Infoscience

Journal article

Iron isotope fractionation and atom exchange during sorption of ferrous iron to mineral surfaces

The application of stable Fe isotopes as a tracer of the biogeochemical Fe cycle necessitates a mechanistic knowledge of natural fractionation processes. We studied the equilibrium Fe isotope fractionation upon sorption of Fe(II) to aluminum oxide (gamma-Al2O3), goethite (alpha-FeOOH), quartz (alpha-SiO2), and goethite-loaded quartz in batch experiments, and performed continuous-flow column experiments to study the extent of equilibrium and kinetic Fe isotope fractionation during reactive transport of Fe(II) through pure and goethite-loaded quartz sand. In addition, batch and column experiments were used to quantify the coupled electron transfer-atom exchange between dissolved Fe(II) (Fe(II)(aq)) and structural Fe(III) of goethite. All experiments were conducted under strictly anoxic conditions at pH 7.2 in 20 mM MOPS (3-(N-morpholino)-propanesulfonic acid) buffer and 23 degrees C. Iron isotope ratios were measured by high-resolution MC-ICP-MS. Isotope data were analyzed with isotope fractionation models. In batch systems, we observed significant Fe isotope fractionation upon equilibrium of Fe(II) to all sorbents tested, except for aluminum oxide. The equilibrium enrichment factor epsilon(eq)(56/54), of the Fe(II)(sorb)-Fe(II)(aq) couple was 0.85 +/- 0.10 parts per thousand (+/- 2 sigma) for quartz and 0.85 +/- 0.08 parts per thousand (+/- 2 sigma) for goethite-loaded quartz. In the goethite system, the sorption-induced isotope fractionation was superimposed by atom exchange, leading to a delta(56/54) Fe shift in solution towards the isotopic composition of the goethite. Without consideration of atom exchange, the equilibrium enrichment factor was 2.01 +/- 0.08 parts per thousand (+/- 2 sigma), but decreased to 0.73 +/- 0.24 parts per thousand (+/- 2 sigma) when atom exchange was taken into account. The amount of structural Fe in goethite that equilibrated isotopically with Fe(II)(aq) via atom exchange was equivalent to one atomic Fe layer of the mineral surface (similar to 3% of goethite-Fe). Column experiments showed significant Fe isotope fractionation with delta(56/54) Fe(II)(aq) spanning a range of 1.00 parts per thousand and 1.65 parts per thousand for pure and goethite-loaded quartz, respectively. Reactive transport of Fe(II) under non-steady state conditions led to complex, non-monotonous Fe isotope trends that could be explained by a combination of kinetic and equilibrium isotope enrichment factors. Our results demonstrate that in abiotic anoxic systems with near-neutral pH, sorption of Fe(II) to mineral surfaces, even to supposedly non-reactive minerals such as quartz, induces significant Fe isotope fractionation. Therefore we expect Fe isotope signatures in natural systems with changing concentration gradients of Fe(II)(aq) to be affected by sorption. (c) 2009 Elsevier Ltd. All rights reserved.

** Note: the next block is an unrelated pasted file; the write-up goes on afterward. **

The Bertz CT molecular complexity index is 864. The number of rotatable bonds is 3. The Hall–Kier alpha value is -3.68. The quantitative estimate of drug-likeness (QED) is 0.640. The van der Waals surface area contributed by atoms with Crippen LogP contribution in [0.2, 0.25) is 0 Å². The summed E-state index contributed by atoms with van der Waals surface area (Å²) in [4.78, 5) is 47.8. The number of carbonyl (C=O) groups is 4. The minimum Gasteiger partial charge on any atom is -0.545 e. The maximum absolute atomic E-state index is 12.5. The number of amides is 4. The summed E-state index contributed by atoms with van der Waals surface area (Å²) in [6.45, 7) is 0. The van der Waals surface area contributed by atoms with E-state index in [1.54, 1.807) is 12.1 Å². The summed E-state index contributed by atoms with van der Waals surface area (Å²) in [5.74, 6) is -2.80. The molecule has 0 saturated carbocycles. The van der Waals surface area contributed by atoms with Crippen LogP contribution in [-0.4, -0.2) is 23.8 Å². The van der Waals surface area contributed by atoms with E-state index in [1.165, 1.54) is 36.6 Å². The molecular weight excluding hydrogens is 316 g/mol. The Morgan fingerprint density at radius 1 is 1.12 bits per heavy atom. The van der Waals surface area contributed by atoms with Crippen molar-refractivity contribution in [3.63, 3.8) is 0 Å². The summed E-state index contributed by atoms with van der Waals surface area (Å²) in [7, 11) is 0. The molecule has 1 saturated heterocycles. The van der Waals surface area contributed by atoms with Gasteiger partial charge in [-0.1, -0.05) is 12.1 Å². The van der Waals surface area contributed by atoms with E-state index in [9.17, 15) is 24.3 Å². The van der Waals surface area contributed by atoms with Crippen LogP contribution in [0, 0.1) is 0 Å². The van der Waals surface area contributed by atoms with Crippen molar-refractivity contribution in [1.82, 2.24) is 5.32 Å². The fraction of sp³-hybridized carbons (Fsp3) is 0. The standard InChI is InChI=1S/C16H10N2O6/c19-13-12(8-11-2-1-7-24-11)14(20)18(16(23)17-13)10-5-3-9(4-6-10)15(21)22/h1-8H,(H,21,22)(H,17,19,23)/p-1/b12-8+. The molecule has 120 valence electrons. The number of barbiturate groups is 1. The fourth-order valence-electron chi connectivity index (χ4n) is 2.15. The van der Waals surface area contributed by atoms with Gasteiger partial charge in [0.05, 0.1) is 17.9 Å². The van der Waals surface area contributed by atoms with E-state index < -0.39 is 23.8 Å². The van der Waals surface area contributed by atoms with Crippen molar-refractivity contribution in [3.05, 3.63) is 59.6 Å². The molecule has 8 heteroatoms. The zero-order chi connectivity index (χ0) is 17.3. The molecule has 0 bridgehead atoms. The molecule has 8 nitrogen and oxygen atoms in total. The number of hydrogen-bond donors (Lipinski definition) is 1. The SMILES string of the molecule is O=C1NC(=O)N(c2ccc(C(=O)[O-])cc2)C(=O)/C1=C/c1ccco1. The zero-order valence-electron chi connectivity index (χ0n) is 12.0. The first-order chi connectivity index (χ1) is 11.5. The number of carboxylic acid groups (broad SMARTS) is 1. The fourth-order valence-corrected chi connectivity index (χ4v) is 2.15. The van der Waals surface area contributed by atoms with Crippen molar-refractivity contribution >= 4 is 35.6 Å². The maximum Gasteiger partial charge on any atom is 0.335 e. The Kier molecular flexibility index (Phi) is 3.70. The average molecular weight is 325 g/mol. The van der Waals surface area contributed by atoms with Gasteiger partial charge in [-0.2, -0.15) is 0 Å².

Fulltext

Related material